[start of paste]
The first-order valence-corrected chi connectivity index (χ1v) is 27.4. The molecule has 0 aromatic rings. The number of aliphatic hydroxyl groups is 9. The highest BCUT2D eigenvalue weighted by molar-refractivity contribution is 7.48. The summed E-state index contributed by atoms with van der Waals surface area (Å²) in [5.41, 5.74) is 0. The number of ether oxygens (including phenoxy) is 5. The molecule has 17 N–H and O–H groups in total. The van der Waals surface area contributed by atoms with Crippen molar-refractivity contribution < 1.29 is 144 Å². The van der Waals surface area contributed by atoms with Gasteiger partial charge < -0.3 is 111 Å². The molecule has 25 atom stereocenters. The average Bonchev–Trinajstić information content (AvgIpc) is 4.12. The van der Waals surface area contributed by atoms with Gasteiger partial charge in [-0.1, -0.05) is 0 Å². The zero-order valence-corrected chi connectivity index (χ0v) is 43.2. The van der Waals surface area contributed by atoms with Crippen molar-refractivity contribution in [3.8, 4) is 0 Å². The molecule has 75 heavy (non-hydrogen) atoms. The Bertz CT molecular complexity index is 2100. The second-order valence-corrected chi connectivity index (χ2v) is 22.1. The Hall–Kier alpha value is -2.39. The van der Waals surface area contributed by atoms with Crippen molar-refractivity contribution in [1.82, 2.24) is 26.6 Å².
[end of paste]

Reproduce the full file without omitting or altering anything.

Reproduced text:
The first-order valence-corrected chi connectivity index (χ1v) is 27.4. The molecule has 0 aromatic rings. The number of aliphatic hydroxyl groups is 9. The highest BCUT2D eigenvalue weighted by molar-refractivity contribution is 7.48. The summed E-state index contributed by atoms with van der Waals surface area (Å²) in [5.41, 5.74) is 0. The number of ether oxygens (including phenoxy) is 5. The molecule has 17 N–H and O–H groups in total. The van der Waals surface area contributed by atoms with Crippen molar-refractivity contribution < 1.29 is 144 Å². The van der Waals surface area contributed by atoms with Gasteiger partial charge < -0.3 is 111 Å². The molecule has 25 atom stereocenters. The average Bonchev–Trinajstić information content (AvgIpc) is 4.12. The van der Waals surface area contributed by atoms with Gasteiger partial charge in [-0.1, -0.05) is 0 Å². The zero-order valence-corrected chi connectivity index (χ0v) is 43.2. The van der Waals surface area contributed by atoms with Crippen molar-refractivity contribution in [3.8, 4) is 0 Å². The molecule has 75 heavy (non-hydrogen) atoms. The Bertz CT molecular complexity index is 2100. The second-order valence-corrected chi connectivity index (χ2v) is 22.1. The Hall–Kier alpha value is -2.39. The van der Waals surface area contributed by atoms with Crippen molar-refractivity contribution in [1.82, 2.24) is 26.6 Å².